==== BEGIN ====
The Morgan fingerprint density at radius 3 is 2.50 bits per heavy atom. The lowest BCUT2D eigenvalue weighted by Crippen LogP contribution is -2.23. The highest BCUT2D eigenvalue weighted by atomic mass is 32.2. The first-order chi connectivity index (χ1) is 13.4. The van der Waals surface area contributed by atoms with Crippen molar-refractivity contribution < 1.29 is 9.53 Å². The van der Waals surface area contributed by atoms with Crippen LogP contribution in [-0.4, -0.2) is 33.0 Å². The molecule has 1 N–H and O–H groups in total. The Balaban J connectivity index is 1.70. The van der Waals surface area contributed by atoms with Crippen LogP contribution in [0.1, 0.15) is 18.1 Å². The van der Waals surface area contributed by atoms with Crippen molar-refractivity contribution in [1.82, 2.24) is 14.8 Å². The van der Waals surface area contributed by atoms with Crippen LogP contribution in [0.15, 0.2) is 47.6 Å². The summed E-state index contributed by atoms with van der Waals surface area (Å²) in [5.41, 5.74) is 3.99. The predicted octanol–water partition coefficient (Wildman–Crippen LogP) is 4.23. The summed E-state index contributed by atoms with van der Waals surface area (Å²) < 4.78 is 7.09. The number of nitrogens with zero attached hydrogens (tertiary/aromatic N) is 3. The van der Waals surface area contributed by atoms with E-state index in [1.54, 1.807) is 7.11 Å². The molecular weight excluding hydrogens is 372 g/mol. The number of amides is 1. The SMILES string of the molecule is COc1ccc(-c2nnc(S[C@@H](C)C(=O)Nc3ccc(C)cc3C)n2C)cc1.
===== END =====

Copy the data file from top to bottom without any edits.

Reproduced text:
The Morgan fingerprint density at radius 3 is 2.50 bits per heavy atom. The lowest BCUT2D eigenvalue weighted by Crippen LogP contribution is -2.23. The highest BCUT2D eigenvalue weighted by atomic mass is 32.2. The first-order chi connectivity index (χ1) is 13.4. The van der Waals surface area contributed by atoms with Crippen molar-refractivity contribution < 1.29 is 9.53 Å². The van der Waals surface area contributed by atoms with Crippen LogP contribution in [-0.4, -0.2) is 33.0 Å². The molecule has 1 N–H and O–H groups in total. The Balaban J connectivity index is 1.70. The van der Waals surface area contributed by atoms with Crippen LogP contribution in [0.1, 0.15) is 18.1 Å². The van der Waals surface area contributed by atoms with Crippen molar-refractivity contribution in [1.82, 2.24) is 14.8 Å². The van der Waals surface area contributed by atoms with Crippen LogP contribution in [0.15, 0.2) is 47.6 Å². The summed E-state index contributed by atoms with van der Waals surface area (Å²) in [5.41, 5.74) is 3.99. The predicted octanol–water partition coefficient (Wildman–Crippen LogP) is 4.23. The summed E-state index contributed by atoms with van der Waals surface area (Å²) < 4.78 is 7.09. The number of nitrogens with zero attached hydrogens (tertiary/aromatic N) is 3. The van der Waals surface area contributed by atoms with E-state index in [1.54, 1.807) is 7.11 Å². The molecular weight excluding hydrogens is 372 g/mol. The number of amides is 1. The SMILES string of the molecule is COc1ccc(-c2nnc(S[C@@H](C)C(=O)Nc3ccc(C)cc3C)n2C)cc1.